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New Proposal Could Cancel Illegal Oil & Gas Leases In White River National Forest

If adopted, the recently released Environmental Impact Statement would protect tens of thousands of acres in the Thompson Divide from development
Maroon Lake, in Colorado's White River National Forest.

Maroon Lake, in Colorado's White River National Forest.

Scott Mecum / USDA
November 18, 2015
Carbondale, CO —

BLM just released a Draft Environmental Impact Statement (draft EIS) with a proposed action to deal with 65 illegally issued leases on the White River National Forest. More than two-dozen of the leases are located within the Thompson Divide and many of the rest of the leases overlap with inventoried roadless areas west of the Divide.

While Wilderness Workshop is still reviewing the draft EIS, experts with the organization are calling it “a significant first step.” BLM’s draft contains a “proposed action” that would cancel all leases within the area that the U.S. Forest Service has closed to future leasing. If adopted, BLM’s proposed action would protect tens of thousands of acres in the Thompson Divide from development and ensure that pristine roadless lands both in and outside the Divide aren’t bulldozed for new oil and gas development.

BLM’s draft included five alternatives for how to deal with the illegally issued leases. Their proposed action is Alternative 4 which tracks the Forest Service’s recently issued oil and gas leasing plan. The proposed action calls for partial or total cancellation of 25 leases in the Thompson Divide. While not a final decision, according to BLM regulations, a proposed action reflects the agency’s goal.[1]

“While we’re still reviewing the document, we are pleased to see BLM propose cancelation of leases in the Thompson Divide and protection of roadless lands; we would like to see them go one step further and cancel all the leases,” said Wilderness Workshop Staff Attorney Peter Hart. “These leases were issued without any environmental review, without adequate public process, without necessary protections for wildlife and with no explicit protections for roadless areas. They occupy some of the most treasured public lands in the country. There isn’t any way to resolve all of the problems with these leases short of cancelling them and starting over.”

BLM’s analysis of these leases began in 2014 as a result of years of advocacy by Wilderness Workshop and Pitkin County and thousands of citizens demanding BLM properly analyze the environmental impacts of the leases. During BLM’s scoping period last year, tens of thousands of people submitted public comments to BLM asking them to cancel the leases.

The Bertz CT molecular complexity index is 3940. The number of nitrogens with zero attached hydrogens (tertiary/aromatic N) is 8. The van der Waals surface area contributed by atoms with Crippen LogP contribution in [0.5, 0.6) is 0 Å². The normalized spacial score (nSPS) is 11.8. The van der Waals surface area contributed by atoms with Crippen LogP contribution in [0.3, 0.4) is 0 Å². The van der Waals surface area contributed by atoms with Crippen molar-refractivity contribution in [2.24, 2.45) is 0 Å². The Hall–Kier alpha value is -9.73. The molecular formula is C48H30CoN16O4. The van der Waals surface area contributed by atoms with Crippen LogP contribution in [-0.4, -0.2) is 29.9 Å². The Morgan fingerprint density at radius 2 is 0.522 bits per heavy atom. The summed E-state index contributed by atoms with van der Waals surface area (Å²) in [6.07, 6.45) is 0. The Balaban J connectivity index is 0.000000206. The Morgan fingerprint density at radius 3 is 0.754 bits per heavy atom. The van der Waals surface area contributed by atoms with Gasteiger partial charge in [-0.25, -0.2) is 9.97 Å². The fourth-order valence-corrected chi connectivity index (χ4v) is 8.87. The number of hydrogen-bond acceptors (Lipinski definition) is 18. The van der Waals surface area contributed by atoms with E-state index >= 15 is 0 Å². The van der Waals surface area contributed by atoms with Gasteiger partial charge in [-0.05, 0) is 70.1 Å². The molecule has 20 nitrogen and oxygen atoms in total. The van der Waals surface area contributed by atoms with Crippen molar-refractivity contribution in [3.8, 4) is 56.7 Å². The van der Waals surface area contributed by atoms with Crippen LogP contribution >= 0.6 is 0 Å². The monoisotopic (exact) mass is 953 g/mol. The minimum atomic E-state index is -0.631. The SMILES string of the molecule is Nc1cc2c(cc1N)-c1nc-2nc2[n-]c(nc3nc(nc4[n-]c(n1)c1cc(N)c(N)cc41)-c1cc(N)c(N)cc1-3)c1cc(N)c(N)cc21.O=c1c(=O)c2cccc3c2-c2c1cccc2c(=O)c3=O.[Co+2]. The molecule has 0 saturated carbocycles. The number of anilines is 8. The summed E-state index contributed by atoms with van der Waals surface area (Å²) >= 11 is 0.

Leases that would be cancelled include those held by SG Interest and Ursa Resources that have been subject of ongoing legal disputes brought by Wilderness Workshop and Pitkin County. “Many of these leases should have expired already, but have been kept on life support during this process,” said Mike Freeman of Earthjustice, who represents Wilderness Workshop. “This proposed action to cancel the leases is a good sign that BLM understands the problems posed by these leases. We hope the agency uses its authority to terminate them.”

“This is a significant milestone; the community has been working for years to achieve permanent protection for the Thompson Divide and this is the best indication yet that BLM will cancel the illegally issued leases,” noted Will Roush, Conservation Director at the Wilderness Workshop. “However, BLM needs to hear a chorus of calls for cancellation of the illegal leases from local citizens and folks across the country who don’t want to see drilling on these cherished public lands.”

The BLM will accept public comments until January 8th. The final plan won’t be released until sometime next year.

[1] 40 CFR 1508.23: Proposal — Proposal exists at that stage in the development of an action when an agency subject to the Act has a goal and is actively preparing to make a decision on one or more alternative means of accomplishing that goal and the effects can be meaningfully evaluated.

Contacts

Michael Freeman, Earthjustice, (303) 996-9615 or (720) 989-6896

Peter Hart, Wilderness Workshop, (303) 475-4915

Will Roush, Wilderness Workshop, (206) 979-4016

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